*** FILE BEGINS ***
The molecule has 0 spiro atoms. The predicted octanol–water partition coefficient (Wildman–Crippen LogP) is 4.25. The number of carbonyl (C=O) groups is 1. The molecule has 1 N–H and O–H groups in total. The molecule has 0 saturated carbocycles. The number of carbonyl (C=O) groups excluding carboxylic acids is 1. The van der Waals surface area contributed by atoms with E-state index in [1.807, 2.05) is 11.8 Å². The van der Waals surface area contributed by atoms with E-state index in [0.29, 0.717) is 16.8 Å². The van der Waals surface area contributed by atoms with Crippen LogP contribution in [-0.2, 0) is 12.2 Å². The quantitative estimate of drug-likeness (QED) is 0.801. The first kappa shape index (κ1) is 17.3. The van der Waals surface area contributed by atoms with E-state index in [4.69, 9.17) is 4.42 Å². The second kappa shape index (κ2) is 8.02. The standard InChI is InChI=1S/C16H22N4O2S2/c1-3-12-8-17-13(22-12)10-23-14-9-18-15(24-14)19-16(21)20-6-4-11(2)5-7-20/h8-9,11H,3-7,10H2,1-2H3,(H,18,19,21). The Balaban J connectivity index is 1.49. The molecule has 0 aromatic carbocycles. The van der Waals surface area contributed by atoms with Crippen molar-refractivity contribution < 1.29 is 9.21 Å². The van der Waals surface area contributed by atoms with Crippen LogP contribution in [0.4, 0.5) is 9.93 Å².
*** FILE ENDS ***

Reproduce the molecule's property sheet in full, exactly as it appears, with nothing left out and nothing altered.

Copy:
The molecule has 0 spiro atoms. The predicted octanol–water partition coefficient (Wildman–Crippen LogP) is 4.25. The number of carbonyl (C=O) groups is 1. The molecule has 1 N–H and O–H groups in total. The molecule has 0 saturated carbocycles. The number of carbonyl (C=O) groups excluding carboxylic acids is 1. The van der Waals surface area contributed by atoms with E-state index in [1.807, 2.05) is 11.8 Å². The van der Waals surface area contributed by atoms with E-state index in [0.29, 0.717) is 16.8 Å². The van der Waals surface area contributed by atoms with Crippen LogP contribution in [-0.2, 0) is 12.2 Å². The quantitative estimate of drug-likeness (QED) is 0.801. The first kappa shape index (κ1) is 17.3. The van der Waals surface area contributed by atoms with E-state index in [4.69, 9.17) is 4.42 Å². The second kappa shape index (κ2) is 8.02. The standard InChI is InChI=1S/C16H22N4O2S2/c1-3-12-8-17-13(22-12)10-23-14-9-18-15(24-14)19-16(21)20-6-4-11(2)5-7-20/h8-9,11H,3-7,10H2,1-2H3,(H,18,19,21). The Balaban J connectivity index is 1.49. The molecule has 0 aromatic carbocycles. The van der Waals surface area contributed by atoms with Crippen molar-refractivity contribution < 1.29 is 9.21 Å². The van der Waals surface area contributed by atoms with Crippen LogP contribution in [0.4, 0.5) is 9.93 Å².